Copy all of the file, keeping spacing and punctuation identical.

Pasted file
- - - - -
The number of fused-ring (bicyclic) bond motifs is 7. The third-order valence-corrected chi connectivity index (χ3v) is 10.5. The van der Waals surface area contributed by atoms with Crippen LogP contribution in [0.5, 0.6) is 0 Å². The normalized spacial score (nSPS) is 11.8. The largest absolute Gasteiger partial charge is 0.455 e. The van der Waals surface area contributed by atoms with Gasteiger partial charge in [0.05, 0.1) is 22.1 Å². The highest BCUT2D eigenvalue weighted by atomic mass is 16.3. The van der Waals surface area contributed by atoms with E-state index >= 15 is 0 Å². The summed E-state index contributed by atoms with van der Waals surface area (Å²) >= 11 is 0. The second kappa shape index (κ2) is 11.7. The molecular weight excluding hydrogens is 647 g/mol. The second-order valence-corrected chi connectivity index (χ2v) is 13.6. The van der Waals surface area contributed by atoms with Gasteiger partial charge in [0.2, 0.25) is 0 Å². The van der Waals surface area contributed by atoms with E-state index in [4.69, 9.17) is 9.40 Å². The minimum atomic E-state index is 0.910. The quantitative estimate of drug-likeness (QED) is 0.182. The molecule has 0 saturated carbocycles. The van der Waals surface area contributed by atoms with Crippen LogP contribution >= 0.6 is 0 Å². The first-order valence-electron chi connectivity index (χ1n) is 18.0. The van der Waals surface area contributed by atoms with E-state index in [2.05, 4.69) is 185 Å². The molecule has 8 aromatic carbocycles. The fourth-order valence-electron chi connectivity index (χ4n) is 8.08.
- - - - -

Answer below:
The number of fused-ring (bicyclic) bond motifs is 7. The third-order valence-corrected chi connectivity index (χ3v) is 10.5. The van der Waals surface area contributed by atoms with Crippen LogP contribution in [0.5, 0.6) is 0 Å². The normalized spacial score (nSPS) is 11.8. The largest absolute Gasteiger partial charge is 0.455 e. The van der Waals surface area contributed by atoms with Gasteiger partial charge in [0.05, 0.1) is 22.1 Å². The highest BCUT2D eigenvalue weighted by atomic mass is 16.3. The van der Waals surface area contributed by atoms with E-state index >= 15 is 0 Å². The summed E-state index contributed by atoms with van der Waals surface area (Å²) >= 11 is 0. The second kappa shape index (κ2) is 11.7. The molecular weight excluding hydrogens is 647 g/mol. The second-order valence-corrected chi connectivity index (χ2v) is 13.6. The van der Waals surface area contributed by atoms with Gasteiger partial charge in [0.2, 0.25) is 0 Å². The van der Waals surface area contributed by atoms with E-state index in [4.69, 9.17) is 9.40 Å². The minimum atomic E-state index is 0.910. The quantitative estimate of drug-likeness (QED) is 0.182. The molecule has 0 saturated carbocycles. The van der Waals surface area contributed by atoms with Crippen LogP contribution >= 0.6 is 0 Å². The first-order valence-electron chi connectivity index (χ1n) is 18.0. The van der Waals surface area contributed by atoms with E-state index in [2.05, 4.69) is 185 Å². The molecule has 8 aromatic carbocycles. The fourth-order valence-electron chi connectivity index (χ4n) is 8.08.